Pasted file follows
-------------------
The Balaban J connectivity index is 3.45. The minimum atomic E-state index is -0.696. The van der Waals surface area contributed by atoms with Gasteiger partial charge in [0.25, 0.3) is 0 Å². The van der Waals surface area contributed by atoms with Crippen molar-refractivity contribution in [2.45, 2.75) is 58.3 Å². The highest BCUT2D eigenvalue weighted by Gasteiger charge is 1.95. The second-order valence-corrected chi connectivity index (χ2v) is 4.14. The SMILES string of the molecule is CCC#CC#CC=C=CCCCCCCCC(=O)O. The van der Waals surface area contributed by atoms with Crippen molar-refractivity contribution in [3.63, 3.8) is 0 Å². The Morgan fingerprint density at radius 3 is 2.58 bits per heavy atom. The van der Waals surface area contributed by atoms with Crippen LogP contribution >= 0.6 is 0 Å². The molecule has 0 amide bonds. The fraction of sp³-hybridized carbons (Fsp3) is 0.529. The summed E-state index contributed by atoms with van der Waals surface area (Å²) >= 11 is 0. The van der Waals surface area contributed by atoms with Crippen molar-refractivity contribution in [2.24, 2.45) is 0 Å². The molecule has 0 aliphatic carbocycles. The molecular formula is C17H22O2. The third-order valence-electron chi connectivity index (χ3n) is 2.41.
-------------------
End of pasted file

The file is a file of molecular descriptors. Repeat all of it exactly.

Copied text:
The Balaban J connectivity index is 3.45. The minimum atomic E-state index is -0.696. The van der Waals surface area contributed by atoms with Gasteiger partial charge in [0.25, 0.3) is 0 Å². The van der Waals surface area contributed by atoms with Crippen molar-refractivity contribution in [2.45, 2.75) is 58.3 Å². The highest BCUT2D eigenvalue weighted by Gasteiger charge is 1.95. The second-order valence-corrected chi connectivity index (χ2v) is 4.14. The SMILES string of the molecule is CCC#CC#CC=C=CCCCCCCCC(=O)O. The van der Waals surface area contributed by atoms with Crippen molar-refractivity contribution in [3.63, 3.8) is 0 Å². The Morgan fingerprint density at radius 3 is 2.58 bits per heavy atom. The van der Waals surface area contributed by atoms with Crippen LogP contribution >= 0.6 is 0 Å². The molecule has 0 amide bonds. The fraction of sp³-hybridized carbons (Fsp3) is 0.529. The summed E-state index contributed by atoms with van der Waals surface area (Å²) >= 11 is 0. The van der Waals surface area contributed by atoms with Crippen molar-refractivity contribution in [2.24, 2.45) is 0 Å². The molecule has 0 aliphatic carbocycles. The molecular formula is C17H22O2. The third-order valence-electron chi connectivity index (χ3n) is 2.41.